Exposome Journal Club

In the Spring 2021 semester, the Columbia University Department of Environmental Health Sciences Journal Club will focus on the exposome. We will be posting information about the course as the semester progresses. 

January 11, 2021       1. Introduction and the Wild papers

*Wild CP. Complementing the genome with an “exposome”: the outstanding challenge of environmental exposure measurement in molecular epidemiology. Cancer Epidemiol Biomarkers Prev. 2005 Aug;14(8):1847-50. doi: 10.1158/1055-9965.EPI-05-0456. PMID: 16103423.

Wild CP. The exposome: from concept to utility. Int J Epidemiol. 2012 Feb;41(1):24-32. doi: 10.1093/ije/dyr236. Epub 2012 Jan 31. PMID: 22296988.

In our first session, Dr. Miller gave an overview of the course structure and discussed these two key papers from Dr. Chris Wild. He spent most of the time on the 2005 paper which introduced the term and laid the foundation for the establishment of the field. It is hard to believe that it was published over 15 years ago. 

January 25, 2021  2. The Berkeley Papers. 

Rappaport SM, Smith MT. Epidemiology. Environment and disease risks. Science. 2010 Oct 22;330(6003):460-1. doi: 10.1126/science.1192603. PMID: 20966241; PMCID: PMC4841276.*

*Rappaport SM. Implications of the exposome for exposure science. J Expo Sci Environ Epidemiol. 2011 Jan-Feb;21(1):5-9. doi: 10.1038/jes.2010.50. Epub 2010 Nov 17. PMID: 21081972.

Rappaport SM. Genetic Factors Are Not the Major Causes of Chronic Diseases. PLoS One. 2016 Apr 22;11(4):e0154387. doi: 10.1371/journal.pone.0154387. PMID: 27105432; PMCID: PMC4841510.

In our second meeting, Dr. Miller discussed the 5 year hiatus from the original Wild paper and highlighted the work of Steve Rappaport and Martyn Smith at UC Berkeley who helped advance the exposome concept in the U.S. We discussed the 2010 NAS meeting on the exposome and how 2010 represented a new beginning in the field.

February 1, 2021       3. Nature vs. Nurture,  Exposure vs. Biology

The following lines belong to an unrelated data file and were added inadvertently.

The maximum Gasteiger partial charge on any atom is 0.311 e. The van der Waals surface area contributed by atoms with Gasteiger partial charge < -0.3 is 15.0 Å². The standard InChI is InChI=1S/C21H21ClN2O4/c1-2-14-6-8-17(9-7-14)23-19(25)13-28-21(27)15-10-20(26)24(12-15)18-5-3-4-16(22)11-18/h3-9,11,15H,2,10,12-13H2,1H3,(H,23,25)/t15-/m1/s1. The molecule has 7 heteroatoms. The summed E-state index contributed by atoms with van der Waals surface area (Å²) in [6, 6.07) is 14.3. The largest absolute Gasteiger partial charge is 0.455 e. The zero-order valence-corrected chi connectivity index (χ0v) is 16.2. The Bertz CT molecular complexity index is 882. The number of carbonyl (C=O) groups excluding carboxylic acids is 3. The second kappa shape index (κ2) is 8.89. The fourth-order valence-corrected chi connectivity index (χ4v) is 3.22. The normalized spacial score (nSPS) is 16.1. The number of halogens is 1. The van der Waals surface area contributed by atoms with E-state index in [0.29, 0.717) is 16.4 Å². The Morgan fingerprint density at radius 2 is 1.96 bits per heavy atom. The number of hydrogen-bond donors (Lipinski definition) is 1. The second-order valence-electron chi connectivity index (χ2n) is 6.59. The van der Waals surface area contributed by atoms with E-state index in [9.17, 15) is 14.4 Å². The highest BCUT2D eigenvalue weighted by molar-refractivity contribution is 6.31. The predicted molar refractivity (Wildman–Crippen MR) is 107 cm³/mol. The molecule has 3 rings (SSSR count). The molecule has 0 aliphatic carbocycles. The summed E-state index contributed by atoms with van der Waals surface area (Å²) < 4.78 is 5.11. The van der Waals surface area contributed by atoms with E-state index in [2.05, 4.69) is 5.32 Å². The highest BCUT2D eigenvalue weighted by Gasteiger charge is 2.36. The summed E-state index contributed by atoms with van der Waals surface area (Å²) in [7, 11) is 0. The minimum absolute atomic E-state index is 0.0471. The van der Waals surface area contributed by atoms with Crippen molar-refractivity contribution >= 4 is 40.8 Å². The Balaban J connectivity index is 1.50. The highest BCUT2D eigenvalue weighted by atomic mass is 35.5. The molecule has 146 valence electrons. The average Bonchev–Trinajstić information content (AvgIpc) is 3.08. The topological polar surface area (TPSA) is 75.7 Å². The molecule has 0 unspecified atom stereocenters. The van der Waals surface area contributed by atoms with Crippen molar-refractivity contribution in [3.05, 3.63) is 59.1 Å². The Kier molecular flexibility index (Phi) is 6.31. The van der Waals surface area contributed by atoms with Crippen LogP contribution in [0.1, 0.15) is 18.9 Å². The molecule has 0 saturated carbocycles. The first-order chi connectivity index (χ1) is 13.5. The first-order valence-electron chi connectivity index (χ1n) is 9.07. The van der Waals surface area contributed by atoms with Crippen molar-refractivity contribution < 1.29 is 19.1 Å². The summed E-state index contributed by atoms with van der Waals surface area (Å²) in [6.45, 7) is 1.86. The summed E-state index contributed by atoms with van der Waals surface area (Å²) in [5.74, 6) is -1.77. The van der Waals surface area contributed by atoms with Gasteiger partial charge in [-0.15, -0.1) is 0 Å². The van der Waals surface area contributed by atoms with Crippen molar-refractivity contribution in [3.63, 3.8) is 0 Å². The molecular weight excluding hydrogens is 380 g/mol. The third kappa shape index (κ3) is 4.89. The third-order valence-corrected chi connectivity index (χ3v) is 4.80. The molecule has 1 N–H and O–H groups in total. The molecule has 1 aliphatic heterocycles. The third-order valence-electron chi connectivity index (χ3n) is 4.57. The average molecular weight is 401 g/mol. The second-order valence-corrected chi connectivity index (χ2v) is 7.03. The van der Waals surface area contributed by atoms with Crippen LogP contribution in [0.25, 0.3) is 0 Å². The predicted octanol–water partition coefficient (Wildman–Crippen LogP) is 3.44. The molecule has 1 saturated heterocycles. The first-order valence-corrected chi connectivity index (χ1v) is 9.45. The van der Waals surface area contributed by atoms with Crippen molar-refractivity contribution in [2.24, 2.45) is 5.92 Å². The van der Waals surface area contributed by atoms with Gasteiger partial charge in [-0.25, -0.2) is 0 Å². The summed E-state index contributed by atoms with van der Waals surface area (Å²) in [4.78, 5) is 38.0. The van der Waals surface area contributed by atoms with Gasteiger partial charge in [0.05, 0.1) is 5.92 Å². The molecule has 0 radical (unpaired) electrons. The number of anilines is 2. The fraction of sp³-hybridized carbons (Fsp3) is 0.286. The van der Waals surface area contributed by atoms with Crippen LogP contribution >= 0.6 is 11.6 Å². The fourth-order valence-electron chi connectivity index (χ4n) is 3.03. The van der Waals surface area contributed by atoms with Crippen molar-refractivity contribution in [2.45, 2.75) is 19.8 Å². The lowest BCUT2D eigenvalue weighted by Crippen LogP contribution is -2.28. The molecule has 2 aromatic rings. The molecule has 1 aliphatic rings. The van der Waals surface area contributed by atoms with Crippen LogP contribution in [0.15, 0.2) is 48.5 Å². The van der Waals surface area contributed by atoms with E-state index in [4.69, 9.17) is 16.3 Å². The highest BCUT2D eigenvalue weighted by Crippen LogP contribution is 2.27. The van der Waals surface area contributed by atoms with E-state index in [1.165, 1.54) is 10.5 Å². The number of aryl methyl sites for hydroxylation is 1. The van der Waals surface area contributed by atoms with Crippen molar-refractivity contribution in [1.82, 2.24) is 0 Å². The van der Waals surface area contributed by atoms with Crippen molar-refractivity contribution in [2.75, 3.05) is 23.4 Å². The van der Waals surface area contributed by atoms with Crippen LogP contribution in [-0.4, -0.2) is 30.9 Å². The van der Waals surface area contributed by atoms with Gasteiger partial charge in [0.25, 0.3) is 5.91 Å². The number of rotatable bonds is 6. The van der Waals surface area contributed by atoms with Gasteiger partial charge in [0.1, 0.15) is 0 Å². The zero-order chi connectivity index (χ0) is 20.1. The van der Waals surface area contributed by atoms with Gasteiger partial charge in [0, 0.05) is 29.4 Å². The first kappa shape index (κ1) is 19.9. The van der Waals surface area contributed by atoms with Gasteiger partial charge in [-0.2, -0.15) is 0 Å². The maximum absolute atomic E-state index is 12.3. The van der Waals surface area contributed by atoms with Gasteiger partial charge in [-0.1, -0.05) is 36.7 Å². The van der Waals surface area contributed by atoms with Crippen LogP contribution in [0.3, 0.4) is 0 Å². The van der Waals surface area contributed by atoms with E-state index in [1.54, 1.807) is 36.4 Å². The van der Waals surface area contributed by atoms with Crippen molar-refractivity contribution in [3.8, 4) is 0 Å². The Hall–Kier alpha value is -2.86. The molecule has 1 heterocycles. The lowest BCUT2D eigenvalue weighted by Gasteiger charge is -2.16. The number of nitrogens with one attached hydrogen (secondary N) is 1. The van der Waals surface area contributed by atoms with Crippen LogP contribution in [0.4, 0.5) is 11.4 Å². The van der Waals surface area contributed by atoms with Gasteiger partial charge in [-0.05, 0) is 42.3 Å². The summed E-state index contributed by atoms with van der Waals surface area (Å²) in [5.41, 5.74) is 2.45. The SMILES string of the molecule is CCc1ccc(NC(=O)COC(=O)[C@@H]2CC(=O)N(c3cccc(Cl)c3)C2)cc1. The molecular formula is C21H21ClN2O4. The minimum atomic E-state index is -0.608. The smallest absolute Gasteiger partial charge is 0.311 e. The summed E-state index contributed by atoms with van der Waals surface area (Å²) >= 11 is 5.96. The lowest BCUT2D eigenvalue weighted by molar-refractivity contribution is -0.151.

Miller GW, Jones DP. The nature of nurture: refining the definition of the exposome. Toxicol Sci. 2014 Jan;137(1):1-2. doi: 10.1093/toxsci/kft251. Epub 2013 Nov 9. PMID: 24213143; PMCID: PMC3871934.

Dennis KK, Auerbach SS, Balshaw DM, Cui Y, Fallin MD, Smith MT, Spira A, Sumner S, Miller GW. The Importance of the Biological Impact of Exposure to the Concept of the Exposome. Environ Health Perspect. 2016 Oct;124(10):1504-1510. doi: 10.1289/EHP140. Epub 2016 Jun 3. PMID: 27258438; PMCID: PMC5047763.

The group discussed why was it important to expand the definition of the exposome. For example, the exposome had the potential to be more than an issue of exposure science and epidemiology-it could be used as a broader biological construct. The primary differences from the Wild definition, biological response, behavior, and endogenous processes, were outlined. The group went into depth about the meaning of behavior. Specifically, this was intended to include actions initiated by the individual as well as external forces exerted upon the individual, i.e. built environment, social constructs, access to care, etc. 

February 8, 2021. Capturing the external forces

Escher BI et al. From the exposome to mechanistic understanding of chemical-induced adverse effects. Environ Int. 2017 Feb;99:97-106

This article describes the potential of integrating adverse outcome pathway (AOP) and aggregate exposure pathway (AEP) concepts from (exo)toxicology with exposome research strategies. The authors suggest that AOPs can enhance the exposome approach by providing a mechanistic understanding of chemical exposures and adverse outcomes. Exposomal studies may similarly expand AOP concepts by accounting for mixture effects in space and time, non-linear relationships, as well as multiple chemical and non-chemical stressors. To best characterize exposure sources and their mechanisms of action, the authors advocate for synergic methods to be used in the study of stressor-induced adverse health outcomes.